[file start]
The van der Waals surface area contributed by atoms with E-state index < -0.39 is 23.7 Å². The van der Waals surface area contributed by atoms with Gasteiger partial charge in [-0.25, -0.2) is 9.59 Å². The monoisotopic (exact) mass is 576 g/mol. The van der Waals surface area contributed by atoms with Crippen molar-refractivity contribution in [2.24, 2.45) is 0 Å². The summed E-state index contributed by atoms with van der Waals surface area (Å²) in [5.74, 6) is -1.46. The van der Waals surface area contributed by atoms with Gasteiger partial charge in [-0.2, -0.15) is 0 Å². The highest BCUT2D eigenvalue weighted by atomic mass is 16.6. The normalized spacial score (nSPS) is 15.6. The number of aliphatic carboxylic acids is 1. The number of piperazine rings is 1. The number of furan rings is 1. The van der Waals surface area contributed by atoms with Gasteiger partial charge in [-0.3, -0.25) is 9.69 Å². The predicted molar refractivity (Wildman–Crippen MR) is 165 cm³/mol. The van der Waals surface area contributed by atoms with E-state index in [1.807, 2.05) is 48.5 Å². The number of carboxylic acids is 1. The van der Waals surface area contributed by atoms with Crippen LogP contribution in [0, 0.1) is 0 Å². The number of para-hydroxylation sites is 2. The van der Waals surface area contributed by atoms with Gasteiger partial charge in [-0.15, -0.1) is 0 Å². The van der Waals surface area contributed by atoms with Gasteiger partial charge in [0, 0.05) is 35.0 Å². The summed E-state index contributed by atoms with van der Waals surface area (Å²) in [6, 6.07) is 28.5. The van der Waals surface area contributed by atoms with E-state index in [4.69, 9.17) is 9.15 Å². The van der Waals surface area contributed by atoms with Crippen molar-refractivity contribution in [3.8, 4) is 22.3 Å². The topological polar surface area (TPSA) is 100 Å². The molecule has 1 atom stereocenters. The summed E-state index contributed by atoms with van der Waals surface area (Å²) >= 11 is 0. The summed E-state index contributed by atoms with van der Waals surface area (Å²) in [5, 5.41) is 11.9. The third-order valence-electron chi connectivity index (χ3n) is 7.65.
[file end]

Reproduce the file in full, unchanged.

The van der Waals surface area contributed by atoms with E-state index < -0.39 is 23.7 Å². The van der Waals surface area contributed by atoms with Gasteiger partial charge in [-0.25, -0.2) is 9.59 Å². The monoisotopic (exact) mass is 576 g/mol. The van der Waals surface area contributed by atoms with Crippen molar-refractivity contribution in [2.24, 2.45) is 0 Å². The summed E-state index contributed by atoms with van der Waals surface area (Å²) in [5.74, 6) is -1.46. The van der Waals surface area contributed by atoms with Gasteiger partial charge in [-0.2, -0.15) is 0 Å². The highest BCUT2D eigenvalue weighted by atomic mass is 16.6. The normalized spacial score (nSPS) is 15.6. The number of aliphatic carboxylic acids is 1. The number of piperazine rings is 1. The number of furan rings is 1. The van der Waals surface area contributed by atoms with Gasteiger partial charge in [-0.3, -0.25) is 9.69 Å². The predicted molar refractivity (Wildman–Crippen MR) is 165 cm³/mol. The van der Waals surface area contributed by atoms with E-state index in [1.807, 2.05) is 48.5 Å². The number of carboxylic acids is 1. The van der Waals surface area contributed by atoms with Crippen LogP contribution in [0, 0.1) is 0 Å². The number of para-hydroxylation sites is 2. The van der Waals surface area contributed by atoms with Gasteiger partial charge in [-0.15, -0.1) is 0 Å². The van der Waals surface area contributed by atoms with Gasteiger partial charge in [0, 0.05) is 35.0 Å². The summed E-state index contributed by atoms with van der Waals surface area (Å²) in [6, 6.07) is 28.5. The van der Waals surface area contributed by atoms with E-state index in [4.69, 9.17) is 9.15 Å². The van der Waals surface area contributed by atoms with Crippen molar-refractivity contribution in [3.8, 4) is 22.3 Å². The topological polar surface area (TPSA) is 100 Å². The molecule has 1 atom stereocenters. The summed E-state index contributed by atoms with van der Waals surface area (Å²) >= 11 is 0. The summed E-state index contributed by atoms with van der Waals surface area (Å²) in [5, 5.41) is 11.9. The third-order valence-electron chi connectivity index (χ3n) is 7.65.